April 2, 1502: Prince Arthur Dies

April 2, 1502 - Prince Arthur Tudor dies, leaving Catherine of Aragon a widow...but was she a virgin? Read more on www.janetwertman.com

Catherine of Aragon, Aged Around 16, by Michel Sittow (public domain via Wikimedia Commons)

Less than a week ago, I posted about the anniversary of the betrothal of Prince Arthur to Catherine of Aragon. Almost exactly thirteen years later, everything changed when Arthur died suddenly, leaving Catherine a sixteen-year-old widow.

The initial plan was to have Catherine marry Henry Tudor, Arthur’s younger brother. That would preserve the important alliance, it would simplify payment of the dowry. The issue of canon law prohibiting a man marrying his brother’s wife was not as formidable as it might have been – the Pope quickly granted a dispensation for the marriage to proceed even if it had “perhaps” been consummated (though Catherine always claimed that it had not been). More important impediments were encountered when Catherine’s mother, Isabella of Castille, died. Her kingdom, a much larger one than her husband Ferdinand’s Aragon, was inherited by their oldest daughter Juana. Spain was now a splintered power, and Catherine’s value as a bride was significantly decreased. For the next seven years she waited for Henry VII to permit the marriage to proceed – but he never did. It was Henry VIII who made the decision to marry her – which he did within two months of acceding to the throne.

That should have settled everything. But twenty years later, the question of her first marriage arose again. Henry claimed that her five month marriage to Arthur must have been consummated, since God had denied them a son and heir. Henry VIII was convinced that the initial papal dispensation must have been invalid, that he must be free to remarry. But by this time the Spanish kingdom had been reunited in Charles V, whose armies surrounded the Pope and effectively controlled him. Catherine endured another seven year stretch of waiting to find out whether she was indeed to be confirmed as Henry’s lawful wife. Although the Pope finally ruled in her favor, Henry ignored him and founded the Church of England to decide the matter locally.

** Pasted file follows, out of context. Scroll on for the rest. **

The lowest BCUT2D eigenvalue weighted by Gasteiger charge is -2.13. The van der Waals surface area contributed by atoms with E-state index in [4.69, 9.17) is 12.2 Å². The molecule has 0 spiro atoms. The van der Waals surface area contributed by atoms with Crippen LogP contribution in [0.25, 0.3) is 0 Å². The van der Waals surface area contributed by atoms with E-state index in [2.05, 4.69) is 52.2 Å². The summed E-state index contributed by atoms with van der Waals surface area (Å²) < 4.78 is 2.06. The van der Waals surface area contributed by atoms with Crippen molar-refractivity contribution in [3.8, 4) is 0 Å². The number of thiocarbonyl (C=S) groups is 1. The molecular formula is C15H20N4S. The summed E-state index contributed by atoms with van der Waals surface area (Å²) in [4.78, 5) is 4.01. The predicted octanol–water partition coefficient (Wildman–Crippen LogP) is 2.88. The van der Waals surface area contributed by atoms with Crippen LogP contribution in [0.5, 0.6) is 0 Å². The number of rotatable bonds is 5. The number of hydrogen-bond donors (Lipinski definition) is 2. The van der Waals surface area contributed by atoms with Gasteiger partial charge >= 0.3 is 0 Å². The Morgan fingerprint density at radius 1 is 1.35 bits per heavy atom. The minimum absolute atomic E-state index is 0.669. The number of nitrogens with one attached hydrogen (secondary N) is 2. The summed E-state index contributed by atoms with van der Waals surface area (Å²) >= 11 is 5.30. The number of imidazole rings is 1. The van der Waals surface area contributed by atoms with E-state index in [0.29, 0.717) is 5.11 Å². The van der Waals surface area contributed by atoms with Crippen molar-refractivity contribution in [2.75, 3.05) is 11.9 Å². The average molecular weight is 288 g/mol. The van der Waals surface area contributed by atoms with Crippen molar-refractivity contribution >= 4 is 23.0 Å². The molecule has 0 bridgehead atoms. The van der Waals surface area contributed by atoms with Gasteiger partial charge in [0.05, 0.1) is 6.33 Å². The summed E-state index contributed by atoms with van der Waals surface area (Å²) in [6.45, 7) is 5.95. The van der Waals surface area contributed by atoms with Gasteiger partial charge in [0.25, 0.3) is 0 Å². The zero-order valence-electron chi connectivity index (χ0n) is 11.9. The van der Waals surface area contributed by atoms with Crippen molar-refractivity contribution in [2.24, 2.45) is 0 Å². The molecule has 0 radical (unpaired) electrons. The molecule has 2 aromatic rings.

Did she or didn’t she? Right before she died, Catherine swore on the Eucharist that her marriage to Arthur had not been consummated, in the hope of finally settling the issue once and for all. At that point, though, it’s not like Henry cared…



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March 27, 1489: Catherine of Aragon Betrothed to Prince Arthur Tudor

March 27, 1489 - Catherine of Aragon first betrothed to Prince Arthur Tudor (the betrothal was confirmed in 1497, when the two were 12 and 11, respectively.

Catherine of Aragon, Aged Around 11, by Juan de Flandes

In 1489, Henry VII had reigned for only four years. To solidify his somewhat shaky hold on the throne, he sought to arrange an illustrious marriage for his three year old son, Arthur. And he found one.

The four-year-old Princess Catherine of Aragon, daughter of Queen Isabella of Castille and King Ferdinand of Aragon, was the perfect choice. The family was one of the most powerful in Europe. Isabella was descended from Edward III of England – some said that she had a better claim to the English throne than Henry VII himself. Indeed, Henry VII was thrilled to secure such a bride for his son.

The betrothal was formally confirmed in 1497, when Arthur was eleven and Catherine was twelve. The couple were married by proxy on May 19, 1499, but it was not until 1501 (when Arthur turned fifteen) that Catherine left Spain to take up residence in England. The two were formally married on November 14, 1501, and for the next five months all was well.

It is such a strange thing to think back to this time, when the world expected a future King Arthur to rule justly over England with his Spanish bride. It is so difficult not to let subsequent events creep into our minds – either to add a sense of wistfulness for what might have been, or simply sadness over what was to happen later. The betrothal of Arthur and Catherine is another occasion that calls us to wonder about an alternative history…

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